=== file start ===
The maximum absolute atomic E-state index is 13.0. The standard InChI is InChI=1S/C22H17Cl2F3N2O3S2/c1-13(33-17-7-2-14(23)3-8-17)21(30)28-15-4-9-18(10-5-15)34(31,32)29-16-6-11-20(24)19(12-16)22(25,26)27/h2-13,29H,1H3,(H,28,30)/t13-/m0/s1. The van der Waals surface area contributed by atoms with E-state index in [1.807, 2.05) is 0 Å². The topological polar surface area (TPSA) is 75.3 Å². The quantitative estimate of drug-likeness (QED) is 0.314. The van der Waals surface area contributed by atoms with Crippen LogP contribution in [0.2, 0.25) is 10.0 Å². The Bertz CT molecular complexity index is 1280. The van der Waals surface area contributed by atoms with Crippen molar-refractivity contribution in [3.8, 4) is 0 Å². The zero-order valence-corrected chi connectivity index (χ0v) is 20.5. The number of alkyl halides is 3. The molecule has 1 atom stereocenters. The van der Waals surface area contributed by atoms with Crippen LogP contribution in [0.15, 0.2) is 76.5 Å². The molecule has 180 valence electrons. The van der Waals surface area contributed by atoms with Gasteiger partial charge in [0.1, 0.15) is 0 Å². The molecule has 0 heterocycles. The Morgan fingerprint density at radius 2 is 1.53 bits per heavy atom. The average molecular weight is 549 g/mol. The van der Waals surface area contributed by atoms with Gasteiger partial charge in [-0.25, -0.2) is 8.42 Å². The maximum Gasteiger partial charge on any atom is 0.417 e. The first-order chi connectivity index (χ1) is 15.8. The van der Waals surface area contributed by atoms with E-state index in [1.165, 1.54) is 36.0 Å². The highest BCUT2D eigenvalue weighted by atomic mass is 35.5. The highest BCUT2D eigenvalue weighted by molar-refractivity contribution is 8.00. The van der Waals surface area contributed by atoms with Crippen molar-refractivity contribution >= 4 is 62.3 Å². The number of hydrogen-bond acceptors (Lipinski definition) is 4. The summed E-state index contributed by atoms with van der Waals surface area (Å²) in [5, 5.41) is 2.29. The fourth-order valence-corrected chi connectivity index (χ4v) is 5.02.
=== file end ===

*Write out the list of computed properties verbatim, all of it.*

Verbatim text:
The maximum absolute atomic E-state index is 13.0. The standard InChI is InChI=1S/C22H17Cl2F3N2O3S2/c1-13(33-17-7-2-14(23)3-8-17)21(30)28-15-4-9-18(10-5-15)34(31,32)29-16-6-11-20(24)19(12-16)22(25,26)27/h2-13,29H,1H3,(H,28,30)/t13-/m0/s1. The van der Waals surface area contributed by atoms with E-state index in [1.807, 2.05) is 0 Å². The topological polar surface area (TPSA) is 75.3 Å². The quantitative estimate of drug-likeness (QED) is 0.314. The van der Waals surface area contributed by atoms with Crippen LogP contribution in [0.2, 0.25) is 10.0 Å². The Bertz CT molecular complexity index is 1280. The van der Waals surface area contributed by atoms with Crippen molar-refractivity contribution in [3.8, 4) is 0 Å². The zero-order valence-corrected chi connectivity index (χ0v) is 20.5. The number of alkyl halides is 3. The molecule has 1 atom stereocenters. The van der Waals surface area contributed by atoms with Crippen LogP contribution in [0.15, 0.2) is 76.5 Å². The molecule has 180 valence electrons. The van der Waals surface area contributed by atoms with Gasteiger partial charge in [0.1, 0.15) is 0 Å². The molecule has 0 heterocycles. The Morgan fingerprint density at radius 2 is 1.53 bits per heavy atom. The average molecular weight is 549 g/mol. The van der Waals surface area contributed by atoms with Gasteiger partial charge in [-0.25, -0.2) is 8.42 Å². The maximum Gasteiger partial charge on any atom is 0.417 e. The first-order chi connectivity index (χ1) is 15.8. The van der Waals surface area contributed by atoms with E-state index in [1.165, 1.54) is 36.0 Å². The highest BCUT2D eigenvalue weighted by atomic mass is 35.5. The highest BCUT2D eigenvalue weighted by molar-refractivity contribution is 8.00. The van der Waals surface area contributed by atoms with Crippen molar-refractivity contribution >= 4 is 62.3 Å². The number of hydrogen-bond acceptors (Lipinski definition) is 4. The summed E-state index contributed by atoms with van der Waals surface area (Å²) in [5, 5.41) is 2.29. The fourth-order valence-corrected chi connectivity index (χ4v) is 5.02.